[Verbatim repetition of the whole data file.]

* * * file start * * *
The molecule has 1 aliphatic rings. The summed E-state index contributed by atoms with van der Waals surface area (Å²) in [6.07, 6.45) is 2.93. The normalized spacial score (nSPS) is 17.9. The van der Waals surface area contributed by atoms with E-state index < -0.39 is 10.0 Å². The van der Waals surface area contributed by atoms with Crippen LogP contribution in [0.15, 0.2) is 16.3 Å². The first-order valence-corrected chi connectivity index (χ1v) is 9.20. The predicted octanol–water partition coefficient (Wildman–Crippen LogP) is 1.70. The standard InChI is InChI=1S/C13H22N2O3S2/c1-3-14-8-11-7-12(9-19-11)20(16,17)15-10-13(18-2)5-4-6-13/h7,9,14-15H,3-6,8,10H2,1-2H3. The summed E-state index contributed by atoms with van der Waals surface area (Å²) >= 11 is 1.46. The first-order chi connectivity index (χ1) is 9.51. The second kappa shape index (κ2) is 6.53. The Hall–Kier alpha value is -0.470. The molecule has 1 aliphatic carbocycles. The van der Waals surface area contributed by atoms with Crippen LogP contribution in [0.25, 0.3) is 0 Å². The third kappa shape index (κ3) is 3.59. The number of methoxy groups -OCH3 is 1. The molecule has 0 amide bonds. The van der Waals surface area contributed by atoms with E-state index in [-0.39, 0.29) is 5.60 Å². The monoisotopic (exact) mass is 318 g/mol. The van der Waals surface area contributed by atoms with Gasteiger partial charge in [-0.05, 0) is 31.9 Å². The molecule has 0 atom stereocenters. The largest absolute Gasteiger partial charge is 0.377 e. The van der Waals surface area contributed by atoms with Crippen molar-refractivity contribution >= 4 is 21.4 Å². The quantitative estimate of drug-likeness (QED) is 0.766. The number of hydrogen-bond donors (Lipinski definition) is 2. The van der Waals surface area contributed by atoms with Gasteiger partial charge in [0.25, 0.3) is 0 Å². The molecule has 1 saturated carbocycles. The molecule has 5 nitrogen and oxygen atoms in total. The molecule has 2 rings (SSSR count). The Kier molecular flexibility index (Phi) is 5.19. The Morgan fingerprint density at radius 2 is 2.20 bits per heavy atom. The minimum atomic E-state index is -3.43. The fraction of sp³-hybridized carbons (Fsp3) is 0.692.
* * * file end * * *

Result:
The molecule has 1 aliphatic rings. The summed E-state index contributed by atoms with van der Waals surface area (Å²) in [6.07, 6.45) is 2.93. The normalized spacial score (nSPS) is 17.9. The van der Waals surface area contributed by atoms with E-state index < -0.39 is 10.0 Å². The van der Waals surface area contributed by atoms with Crippen LogP contribution in [0.15, 0.2) is 16.3 Å². The first-order valence-corrected chi connectivity index (χ1v) is 9.20. The predicted octanol–water partition coefficient (Wildman–Crippen LogP) is 1.70. The standard InChI is InChI=1S/C13H22N2O3S2/c1-3-14-8-11-7-12(9-19-11)20(16,17)15-10-13(18-2)5-4-6-13/h7,9,14-15H,3-6,8,10H2,1-2H3. The summed E-state index contributed by atoms with van der Waals surface area (Å²) >= 11 is 1.46. The first-order chi connectivity index (χ1) is 9.51. The second kappa shape index (κ2) is 6.53. The Hall–Kier alpha value is -0.470. The molecule has 1 aliphatic carbocycles. The van der Waals surface area contributed by atoms with Crippen LogP contribution in [0.25, 0.3) is 0 Å². The third kappa shape index (κ3) is 3.59. The number of methoxy groups -OCH3 is 1. The molecule has 0 amide bonds. The van der Waals surface area contributed by atoms with E-state index in [-0.39, 0.29) is 5.60 Å². The monoisotopic (exact) mass is 318 g/mol. The van der Waals surface area contributed by atoms with Gasteiger partial charge in [-0.05, 0) is 31.9 Å². The molecule has 0 atom stereocenters. The largest absolute Gasteiger partial charge is 0.377 e. The van der Waals surface area contributed by atoms with Crippen molar-refractivity contribution >= 4 is 21.4 Å². The quantitative estimate of drug-likeness (QED) is 0.766. The number of hydrogen-bond donors (Lipinski definition) is 2. The van der Waals surface area contributed by atoms with Gasteiger partial charge in [0.25, 0.3) is 0 Å². The molecule has 1 saturated carbocycles. The molecule has 5 nitrogen and oxygen atoms in total. The molecule has 2 rings (SSSR count). The Kier molecular flexibility index (Phi) is 5.19. The Morgan fingerprint density at radius 2 is 2.20 bits per heavy atom. The minimum atomic E-state index is -3.43. The fraction of sp³-hybridized carbons (Fsp3) is 0.692.